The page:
For years, I espoused the so-called "feedbag theory" of gastonomy -- that is, that if the food was good, it hardly mattered what the room looked like. But I am pretty much alone in this. Most high-end New York restaurants are gorgeously, cunningly designed. And some are masterpieces. These are the latter.
Whether you swoon for its 4 star food, or find it, as I do, somewhat over manicured, there is no question that this is one of the great restaurants in America. The room itself has a grandeur that is unmatched and the level of service is unparalelled. So is the price, so maybe come here on an expense account or with a wealthy uncle.
Daniel is a hard restaurant to characterize. It's probably the standard by which all Michelin 3-star food in New York is judged, when service, atmosphere, wine, and everything else is taken into account. The food is precise, globalist, and executed with the very utmost extent of French technical skill. But from a purely culinary point of view, I always found it somewhat disappointing. When they do the kind of glorified Lyonnais or country French food Daniel Boulud does better than anybody else, the place is unbeatable; but too often I feel that there is no real point of view. Flavors and traditions jump from course to course, and you are left without a real sense of where the kitchen is coming from -- which is not to say the food isn't delicious. But it always seemed a little overconceived and perhaps a little overelaborate. That said, this is probably the ultimate New York restaurant experience.
Le Grenouille, in many ways the consummate French restaurant, still maintains much of its airy, elegant charm, like an octogenarian dowager in flawless, vintage Chanel. Its flowers are as towering as ever, its waiters as suave, and its execution of old-time French standards pretty much on point. Still, the food isn't really the point.
Maybe the defining mid-century New York restaurant, The Four Seasons continues to be a gathering place for the most powerful and wealthy of Manhattan grandees. The food, as always, is an afterthought, but there is no better place to have a martini.
Public is one place that definitely deserves the "better than it has to be" award. The room is the very essence of the retro style pioneered by the influential design firm AvRoKo -- no surprise, since its founder, Adam Farmerie, is the brother of Public's chef-owner, Brad Farmerie. The latter does adventurous modernist food made with far greater care and imagination that one would expect from a restaurant this pretty on such a chic block of Nolita. The cocktails are also very high-concept. Some nights you'd rather have a steak and a Rob Roy -- and if that's the case, go someplace else. Public doesn't take the easy way.
The big prestige restaurant in the Mandarin Oriental hotel, Asiate has what is undoubtedly one of, if not the best view in New York. It's utterly weatherproof, so watching a storm here is an especially perverse pleasure, one that makes you feel almost godlike in your power. It's great on a nice night too. But plan on bringing a bag of krugerands to pay for your meal.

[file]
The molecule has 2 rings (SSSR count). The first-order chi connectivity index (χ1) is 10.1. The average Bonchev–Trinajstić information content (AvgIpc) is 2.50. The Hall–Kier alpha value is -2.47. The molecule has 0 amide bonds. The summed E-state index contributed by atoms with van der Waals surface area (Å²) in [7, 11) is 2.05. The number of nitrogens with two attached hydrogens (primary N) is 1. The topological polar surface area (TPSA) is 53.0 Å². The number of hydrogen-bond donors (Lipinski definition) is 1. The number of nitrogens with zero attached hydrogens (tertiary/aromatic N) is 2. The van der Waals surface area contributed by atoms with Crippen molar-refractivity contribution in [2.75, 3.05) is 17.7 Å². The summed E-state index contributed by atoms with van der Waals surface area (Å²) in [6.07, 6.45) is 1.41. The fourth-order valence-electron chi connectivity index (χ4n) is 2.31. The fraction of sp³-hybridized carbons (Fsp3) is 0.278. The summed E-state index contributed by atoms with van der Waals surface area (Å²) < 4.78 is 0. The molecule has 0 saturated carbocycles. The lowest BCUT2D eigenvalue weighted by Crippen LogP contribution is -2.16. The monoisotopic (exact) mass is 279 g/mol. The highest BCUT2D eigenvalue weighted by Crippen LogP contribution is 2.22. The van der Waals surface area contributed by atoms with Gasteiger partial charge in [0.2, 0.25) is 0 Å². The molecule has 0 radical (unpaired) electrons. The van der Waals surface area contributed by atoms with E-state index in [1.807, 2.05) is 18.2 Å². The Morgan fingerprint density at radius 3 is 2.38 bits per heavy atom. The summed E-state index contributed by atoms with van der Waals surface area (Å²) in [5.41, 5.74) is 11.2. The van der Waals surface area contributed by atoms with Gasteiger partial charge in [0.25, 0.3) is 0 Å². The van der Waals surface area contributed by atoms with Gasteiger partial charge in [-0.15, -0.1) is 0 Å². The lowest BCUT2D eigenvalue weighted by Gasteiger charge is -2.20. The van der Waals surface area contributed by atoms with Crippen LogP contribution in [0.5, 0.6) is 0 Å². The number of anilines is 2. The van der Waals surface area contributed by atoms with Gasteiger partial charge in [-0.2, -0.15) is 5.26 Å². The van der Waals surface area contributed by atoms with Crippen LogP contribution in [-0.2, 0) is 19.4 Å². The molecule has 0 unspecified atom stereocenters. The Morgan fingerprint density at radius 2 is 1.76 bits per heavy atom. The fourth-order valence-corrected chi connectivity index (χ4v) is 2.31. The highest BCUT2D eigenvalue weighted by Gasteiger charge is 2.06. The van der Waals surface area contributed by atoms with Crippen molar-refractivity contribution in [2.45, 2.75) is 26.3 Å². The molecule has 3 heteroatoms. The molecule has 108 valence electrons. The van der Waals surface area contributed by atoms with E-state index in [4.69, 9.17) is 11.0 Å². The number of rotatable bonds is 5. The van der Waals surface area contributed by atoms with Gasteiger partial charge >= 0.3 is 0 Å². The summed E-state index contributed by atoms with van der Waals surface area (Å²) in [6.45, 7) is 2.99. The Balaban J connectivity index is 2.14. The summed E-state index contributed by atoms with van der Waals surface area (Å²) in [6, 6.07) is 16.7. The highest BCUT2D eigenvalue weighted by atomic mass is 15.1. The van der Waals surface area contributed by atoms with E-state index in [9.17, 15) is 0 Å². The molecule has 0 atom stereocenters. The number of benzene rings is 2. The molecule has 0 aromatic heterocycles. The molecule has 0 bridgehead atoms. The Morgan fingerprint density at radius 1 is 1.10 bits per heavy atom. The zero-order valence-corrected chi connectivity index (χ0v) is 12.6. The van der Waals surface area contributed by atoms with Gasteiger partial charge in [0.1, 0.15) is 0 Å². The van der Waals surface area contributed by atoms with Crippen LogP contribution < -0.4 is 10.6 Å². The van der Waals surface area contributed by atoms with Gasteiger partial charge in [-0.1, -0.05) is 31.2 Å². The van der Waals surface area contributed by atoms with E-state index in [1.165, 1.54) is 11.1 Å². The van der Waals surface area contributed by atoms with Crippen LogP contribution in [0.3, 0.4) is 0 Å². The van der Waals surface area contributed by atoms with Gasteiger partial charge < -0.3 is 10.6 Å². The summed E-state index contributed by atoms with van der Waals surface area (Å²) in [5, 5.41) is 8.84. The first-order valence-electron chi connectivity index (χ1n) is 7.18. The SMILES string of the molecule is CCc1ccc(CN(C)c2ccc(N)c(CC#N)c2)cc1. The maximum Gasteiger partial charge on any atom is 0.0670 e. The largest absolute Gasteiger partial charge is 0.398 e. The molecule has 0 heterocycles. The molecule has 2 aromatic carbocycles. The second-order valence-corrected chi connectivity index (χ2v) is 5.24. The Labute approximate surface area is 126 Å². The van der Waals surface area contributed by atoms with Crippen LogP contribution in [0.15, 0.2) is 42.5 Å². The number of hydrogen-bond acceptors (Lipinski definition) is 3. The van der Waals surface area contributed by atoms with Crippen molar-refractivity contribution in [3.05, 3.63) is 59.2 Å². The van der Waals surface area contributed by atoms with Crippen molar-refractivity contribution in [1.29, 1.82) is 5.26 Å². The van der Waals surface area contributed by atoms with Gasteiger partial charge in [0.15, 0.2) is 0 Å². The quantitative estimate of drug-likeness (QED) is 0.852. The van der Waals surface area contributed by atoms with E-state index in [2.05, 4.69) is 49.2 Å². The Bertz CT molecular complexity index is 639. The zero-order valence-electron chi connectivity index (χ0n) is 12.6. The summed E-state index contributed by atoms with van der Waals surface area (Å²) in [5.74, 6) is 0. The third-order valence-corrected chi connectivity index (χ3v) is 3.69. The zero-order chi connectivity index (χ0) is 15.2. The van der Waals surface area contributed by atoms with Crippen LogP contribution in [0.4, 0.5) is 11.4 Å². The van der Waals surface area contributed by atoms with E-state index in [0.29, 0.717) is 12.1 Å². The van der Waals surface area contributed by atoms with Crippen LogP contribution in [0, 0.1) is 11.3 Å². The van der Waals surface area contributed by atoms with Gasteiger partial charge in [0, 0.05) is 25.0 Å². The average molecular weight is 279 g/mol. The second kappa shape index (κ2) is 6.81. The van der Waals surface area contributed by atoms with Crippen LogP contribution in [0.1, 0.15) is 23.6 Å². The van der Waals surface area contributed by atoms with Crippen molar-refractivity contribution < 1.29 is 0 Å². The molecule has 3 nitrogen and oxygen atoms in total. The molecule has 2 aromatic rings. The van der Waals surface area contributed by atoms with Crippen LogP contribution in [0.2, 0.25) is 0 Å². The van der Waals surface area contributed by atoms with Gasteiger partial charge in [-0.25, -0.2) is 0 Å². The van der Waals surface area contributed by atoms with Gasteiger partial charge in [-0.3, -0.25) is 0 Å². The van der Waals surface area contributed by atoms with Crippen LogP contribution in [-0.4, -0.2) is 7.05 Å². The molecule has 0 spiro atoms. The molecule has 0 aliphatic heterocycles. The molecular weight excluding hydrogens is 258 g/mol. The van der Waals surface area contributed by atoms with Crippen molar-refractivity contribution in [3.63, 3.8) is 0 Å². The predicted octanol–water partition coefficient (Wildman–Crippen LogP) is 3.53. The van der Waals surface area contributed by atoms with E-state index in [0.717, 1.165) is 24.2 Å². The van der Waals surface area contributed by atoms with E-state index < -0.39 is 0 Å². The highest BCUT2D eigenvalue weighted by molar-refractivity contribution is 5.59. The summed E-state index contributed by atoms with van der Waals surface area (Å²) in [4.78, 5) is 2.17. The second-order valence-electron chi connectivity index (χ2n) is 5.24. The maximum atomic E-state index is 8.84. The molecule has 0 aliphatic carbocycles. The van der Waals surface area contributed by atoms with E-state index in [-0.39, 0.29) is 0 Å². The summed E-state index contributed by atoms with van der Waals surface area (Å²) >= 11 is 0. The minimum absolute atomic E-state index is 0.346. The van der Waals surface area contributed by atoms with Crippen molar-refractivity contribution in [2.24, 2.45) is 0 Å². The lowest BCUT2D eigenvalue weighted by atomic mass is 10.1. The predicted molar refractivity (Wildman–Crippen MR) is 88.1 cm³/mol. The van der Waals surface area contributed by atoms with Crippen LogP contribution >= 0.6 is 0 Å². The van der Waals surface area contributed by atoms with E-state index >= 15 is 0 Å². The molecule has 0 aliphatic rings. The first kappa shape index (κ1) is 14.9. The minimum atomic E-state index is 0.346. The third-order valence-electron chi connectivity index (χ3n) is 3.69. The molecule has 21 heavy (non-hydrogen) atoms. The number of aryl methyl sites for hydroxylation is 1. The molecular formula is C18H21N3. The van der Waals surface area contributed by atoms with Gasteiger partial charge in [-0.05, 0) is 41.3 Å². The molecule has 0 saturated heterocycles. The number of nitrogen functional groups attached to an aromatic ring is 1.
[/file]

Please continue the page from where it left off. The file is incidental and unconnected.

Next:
Jean-Georges Vongerichten's biggest, prettiest restaurant was a joint effort with the great Gray Kunz and its brilliant Asian-fusion menu, a tribute to the street food of southeast asia, has some of the most sophisticated food of any such restaurant in town, despite all the tourists. The vegetarian tasting menu is one of the best in town, and the only one that can really be called cool in any sense.
This rustic temple to seasonal cookery in the old Rockefeller estate has been called the culinary Storm King, but really, it's closer to a local food holy site. It's unspeakably beautiful and the food is well worth the long ride, but there's a certain seriousness of purpose here that sort of take away the fun for me.
GILT is a strange case. One of the city's most ambitious, advanced, and best kitchens produces some of the most startlingly good food to diners in a freakishly strange and beautiful room -- and nobody knows about it. Maybe it's because it's hidden in the Palace Hotel, a private preserve of rich eurotrash types. Whatever! Go there when you are eatin on an expense account or with a rich friend looking for something different. Because this place really is.
Any establishment owned by Vanity Fair editor Graydon Carter is bound to have an A-list crowd, and that, rather than the middling cocktails or unexceptional food, is the point of Monkey Bar and restaurants like it.
The Hurricane Club may be seen by some as a gaudy watering hole for woo girls and their beefy swains, chef Craig Koketsu has created a quality menu that is at the same time fun -- and the cocktails are a hoot too.
Though it is, undeniably a big-box restaurant, Megu is a very fine, very committed, and quite authentic tribute to the best of Japanese cuisine -- as its frequent patronage by Japanese nationals attests.